Governor general's high-flying ways costs taxpayers $2.7 million in 2022

Author: Ryan Thorpe 2023/08/24

Governor General Mary Simon racked up at least $2.7 million in travel expenses in 2022, her first calendar year on the job. 

Simon made five trips abroad and more than a dozen domestic excursions, dragging along a dizzying array of underlings and support staff on most voyages. 

All told, taxpayers were on the hook for at least $2,784,010, according to a Canadian Taxpayers Federation analysis. The final figure will likely be higher, as the government continues to process costs into 2023. 

“Why do Canadians need our governor general going on all these trips?” Franco Terrazzano, CTF Federal Director, said. “Simon should have the courtesy and common sense to realize many Canadians are struggling and can’t afford to pay for her expensive trips.”

In 2022, Simon routinely travelled with an extended entourage, including her husband, secretary, several communication strategists and “aides-de-camp,” alongside her official videographer and her official photographer, among others. 

The group stayed in pricey accommodations in far-flung countries, including the Ritz-Carlton in Berlin, the Great Scotland Yard Hotel in London, the 1919 Radisson Blu in Reykjavik, Iceland, and the Jumeriah Emirates Towers Hotel in Dubai, UAE.

Simon and company racked up a near six-figure, in-flight catering tab during a weeklong trip to the Middle East in March, and dropped $71,000 at “Icelimo Luxury Travel” in Iceland’s capital city in October. 

Other international trips included three stays in London – the first in March for a sit down with Queen Elizabeth II, a return in June for the Queen’s Platinum Jubilee celebration, followed by another visit in September for the late-Queen’s state funeral.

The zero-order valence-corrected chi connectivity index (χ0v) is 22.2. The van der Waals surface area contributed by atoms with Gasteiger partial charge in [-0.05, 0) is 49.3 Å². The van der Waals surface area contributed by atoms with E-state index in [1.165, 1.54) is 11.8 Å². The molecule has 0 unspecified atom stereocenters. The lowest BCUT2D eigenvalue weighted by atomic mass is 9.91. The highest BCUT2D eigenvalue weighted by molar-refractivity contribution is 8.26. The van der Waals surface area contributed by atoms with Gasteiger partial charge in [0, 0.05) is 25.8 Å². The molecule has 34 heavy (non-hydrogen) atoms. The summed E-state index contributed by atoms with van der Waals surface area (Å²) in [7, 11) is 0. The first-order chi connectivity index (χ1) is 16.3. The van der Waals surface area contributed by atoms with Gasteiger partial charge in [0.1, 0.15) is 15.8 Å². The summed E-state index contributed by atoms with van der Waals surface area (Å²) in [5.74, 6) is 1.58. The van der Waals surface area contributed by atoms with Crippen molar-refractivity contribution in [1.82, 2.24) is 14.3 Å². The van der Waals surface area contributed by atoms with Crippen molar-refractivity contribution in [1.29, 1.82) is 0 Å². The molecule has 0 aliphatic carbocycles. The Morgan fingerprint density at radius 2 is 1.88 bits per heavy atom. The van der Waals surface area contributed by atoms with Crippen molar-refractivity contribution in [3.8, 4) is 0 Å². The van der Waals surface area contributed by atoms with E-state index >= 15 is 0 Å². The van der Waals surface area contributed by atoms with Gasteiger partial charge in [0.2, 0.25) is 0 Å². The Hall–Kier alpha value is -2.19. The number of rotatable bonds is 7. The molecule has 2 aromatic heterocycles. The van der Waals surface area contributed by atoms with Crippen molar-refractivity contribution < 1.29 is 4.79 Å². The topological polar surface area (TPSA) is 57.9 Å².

The five trips abroad account for a significant portion of the overall travel bill for 2022, coming in at a little more than $2 million. Meanwhile, Simon’s domestic travel last year cost Canadian taxpayers $691,433. 

Domestic travel included a trip to Toronto in May for the Juno Awards, as well as a stay in Peterborough, Ont., in October, where the governor general made a visit to the Canadian Canoe Museum. 

Lavish spending on travel from Rideau Hall is nothing new. 

Former governor general Julie Payette ran up nearly $3 million in “VIP travel expenses” in the 29-months leading up to the outbreak of the COVID-19 pandemic. 

During his first two-and-a-half years on the job, former governor general David Johnston racked up at least $2 million in spending on international trips. 

That included a tour of South American and Caribbean countries, where Johnston enjoyed a $1,375 sushi dinner, as well as a $1,625 lobster dinner. 

Former governors-general Adrienne Clarkson and Michaëlle Jean spent $8.9 million and $9.3 million, respectively, on international trips during their stints in the role. 

“It’s clear governors general get a kick out of spending buckets of cash on trips, but what value are taxpayers getting from the millions they spend?” Terrazzano said. “Rideau Hall has been spending far too much money for far too long, so reining in the governor general’s travel budget is the perfect place for the feds to find savings.”

The CTF tallied up Simon’s 2022 travel expenses by reviewing two sessional papers published by the federal bureaucracy in response to written questions submitted by MPs during parliamentary proceedings. 

The first sessional paper detailed all travel expenses related to Simon’s international trips since she was appointed to the role by Prime Minister Justin Trudeau in 2021. 

The second sessional paper detailed all expenses related to Simon’s domestic travel in 2022. 

Combined, the documents offer a full portrait of Simon’s travel last year. 

Global Affairs, National Defence, the RCMP and the Office of the Secretary to the Governor General all routinely incur expenses related to Simon’s travel. 

In 2021-22, the Office of the Secretary to the Governor General received about $33 million in federal funding. 

The governor general’s annual salary currently sits at $351,600, after receiving a $48,800 pay raise since the beginning of the COVID-19 pandemic. 

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Franco Terrazzano
Federal Director at
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